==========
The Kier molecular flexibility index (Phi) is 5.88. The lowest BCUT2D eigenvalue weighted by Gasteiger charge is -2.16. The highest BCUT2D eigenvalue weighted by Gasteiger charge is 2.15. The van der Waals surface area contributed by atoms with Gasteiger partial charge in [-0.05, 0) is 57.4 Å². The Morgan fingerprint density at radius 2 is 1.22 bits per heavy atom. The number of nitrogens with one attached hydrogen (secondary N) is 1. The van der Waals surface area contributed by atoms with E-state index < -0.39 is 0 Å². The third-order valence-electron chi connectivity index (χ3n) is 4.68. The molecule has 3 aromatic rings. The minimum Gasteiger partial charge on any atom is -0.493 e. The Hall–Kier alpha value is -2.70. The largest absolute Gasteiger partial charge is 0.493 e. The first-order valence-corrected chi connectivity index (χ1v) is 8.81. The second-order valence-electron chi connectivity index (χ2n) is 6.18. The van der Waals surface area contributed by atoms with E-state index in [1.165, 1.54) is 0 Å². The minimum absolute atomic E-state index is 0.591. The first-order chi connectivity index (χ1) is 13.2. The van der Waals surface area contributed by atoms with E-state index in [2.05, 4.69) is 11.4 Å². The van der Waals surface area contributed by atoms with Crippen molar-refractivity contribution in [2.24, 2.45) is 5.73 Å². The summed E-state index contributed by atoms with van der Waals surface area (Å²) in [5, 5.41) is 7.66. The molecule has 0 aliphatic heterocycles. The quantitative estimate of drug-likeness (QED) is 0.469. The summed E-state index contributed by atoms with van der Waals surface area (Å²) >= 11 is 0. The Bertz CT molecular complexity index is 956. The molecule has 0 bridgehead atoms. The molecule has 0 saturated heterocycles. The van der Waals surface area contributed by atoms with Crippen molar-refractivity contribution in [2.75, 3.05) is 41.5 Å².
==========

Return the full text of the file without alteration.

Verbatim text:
The Kier molecular flexibility index (Phi) is 5.88. The lowest BCUT2D eigenvalue weighted by Gasteiger charge is -2.16. The highest BCUT2D eigenvalue weighted by Gasteiger charge is 2.15. The van der Waals surface area contributed by atoms with Gasteiger partial charge in [-0.05, 0) is 57.4 Å². The Morgan fingerprint density at radius 2 is 1.22 bits per heavy atom. The number of nitrogens with one attached hydrogen (secondary N) is 1. The van der Waals surface area contributed by atoms with E-state index < -0.39 is 0 Å². The third-order valence-electron chi connectivity index (χ3n) is 4.68. The molecule has 3 aromatic rings. The minimum Gasteiger partial charge on any atom is -0.493 e. The Hall–Kier alpha value is -2.70. The largest absolute Gasteiger partial charge is 0.493 e. The first-order valence-corrected chi connectivity index (χ1v) is 8.81. The second-order valence-electron chi connectivity index (χ2n) is 6.18. The van der Waals surface area contributed by atoms with E-state index in [1.165, 1.54) is 0 Å². The minimum absolute atomic E-state index is 0.591. The first-order chi connectivity index (χ1) is 13.2. The van der Waals surface area contributed by atoms with E-state index in [2.05, 4.69) is 11.4 Å². The van der Waals surface area contributed by atoms with Crippen molar-refractivity contribution in [2.24, 2.45) is 5.73 Å². The summed E-state index contributed by atoms with van der Waals surface area (Å²) in [5, 5.41) is 7.66. The molecule has 0 aliphatic heterocycles. The quantitative estimate of drug-likeness (QED) is 0.469. The summed E-state index contributed by atoms with van der Waals surface area (Å²) >= 11 is 0. The Bertz CT molecular complexity index is 956. The molecule has 0 bridgehead atoms. The molecule has 0 saturated heterocycles. The van der Waals surface area contributed by atoms with Crippen molar-refractivity contribution in [2.75, 3.05) is 41.5 Å².